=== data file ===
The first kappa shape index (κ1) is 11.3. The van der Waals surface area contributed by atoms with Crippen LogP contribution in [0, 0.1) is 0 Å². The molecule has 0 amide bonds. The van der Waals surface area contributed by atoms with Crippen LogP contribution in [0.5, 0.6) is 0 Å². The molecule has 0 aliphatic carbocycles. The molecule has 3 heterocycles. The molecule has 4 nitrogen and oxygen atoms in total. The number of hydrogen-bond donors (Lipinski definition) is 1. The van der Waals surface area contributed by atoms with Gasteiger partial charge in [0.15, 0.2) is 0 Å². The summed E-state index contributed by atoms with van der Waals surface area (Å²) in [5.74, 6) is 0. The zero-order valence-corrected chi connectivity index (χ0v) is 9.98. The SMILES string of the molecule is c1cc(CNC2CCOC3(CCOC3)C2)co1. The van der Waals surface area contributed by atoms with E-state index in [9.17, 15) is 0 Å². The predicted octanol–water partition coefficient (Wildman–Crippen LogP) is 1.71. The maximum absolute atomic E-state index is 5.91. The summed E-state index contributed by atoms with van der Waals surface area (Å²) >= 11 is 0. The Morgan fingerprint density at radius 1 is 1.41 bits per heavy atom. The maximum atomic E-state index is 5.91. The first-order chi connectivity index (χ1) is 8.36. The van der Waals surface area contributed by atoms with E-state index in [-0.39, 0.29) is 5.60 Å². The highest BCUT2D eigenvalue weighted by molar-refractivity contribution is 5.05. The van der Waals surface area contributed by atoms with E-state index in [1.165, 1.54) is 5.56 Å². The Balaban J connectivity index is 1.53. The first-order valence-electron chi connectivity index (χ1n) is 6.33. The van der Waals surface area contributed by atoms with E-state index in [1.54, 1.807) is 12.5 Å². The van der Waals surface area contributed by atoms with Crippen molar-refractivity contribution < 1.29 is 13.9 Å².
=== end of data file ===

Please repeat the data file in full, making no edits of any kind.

The first kappa shape index (κ1) is 11.3. The van der Waals surface area contributed by atoms with Crippen LogP contribution in [0, 0.1) is 0 Å². The molecule has 0 amide bonds. The van der Waals surface area contributed by atoms with Crippen LogP contribution in [0.5, 0.6) is 0 Å². The molecule has 0 aliphatic carbocycles. The molecule has 3 heterocycles. The molecule has 4 nitrogen and oxygen atoms in total. The number of hydrogen-bond donors (Lipinski definition) is 1. The van der Waals surface area contributed by atoms with Gasteiger partial charge in [0.15, 0.2) is 0 Å². The summed E-state index contributed by atoms with van der Waals surface area (Å²) in [5.74, 6) is 0. The zero-order valence-corrected chi connectivity index (χ0v) is 9.98. The SMILES string of the molecule is c1cc(CNC2CCOC3(CCOC3)C2)co1. The van der Waals surface area contributed by atoms with E-state index in [9.17, 15) is 0 Å². The predicted octanol–water partition coefficient (Wildman–Crippen LogP) is 1.71. The maximum absolute atomic E-state index is 5.91. The summed E-state index contributed by atoms with van der Waals surface area (Å²) >= 11 is 0. The Morgan fingerprint density at radius 1 is 1.41 bits per heavy atom. The maximum atomic E-state index is 5.91. The first-order chi connectivity index (χ1) is 8.36. The van der Waals surface area contributed by atoms with E-state index in [-0.39, 0.29) is 5.60 Å². The highest BCUT2D eigenvalue weighted by molar-refractivity contribution is 5.05. The van der Waals surface area contributed by atoms with E-state index in [1.165, 1.54) is 5.56 Å². The Balaban J connectivity index is 1.53. The first-order valence-electron chi connectivity index (χ1n) is 6.33. The van der Waals surface area contributed by atoms with E-state index in [1.54, 1.807) is 12.5 Å². The van der Waals surface area contributed by atoms with Crippen molar-refractivity contribution < 1.29 is 13.9 Å².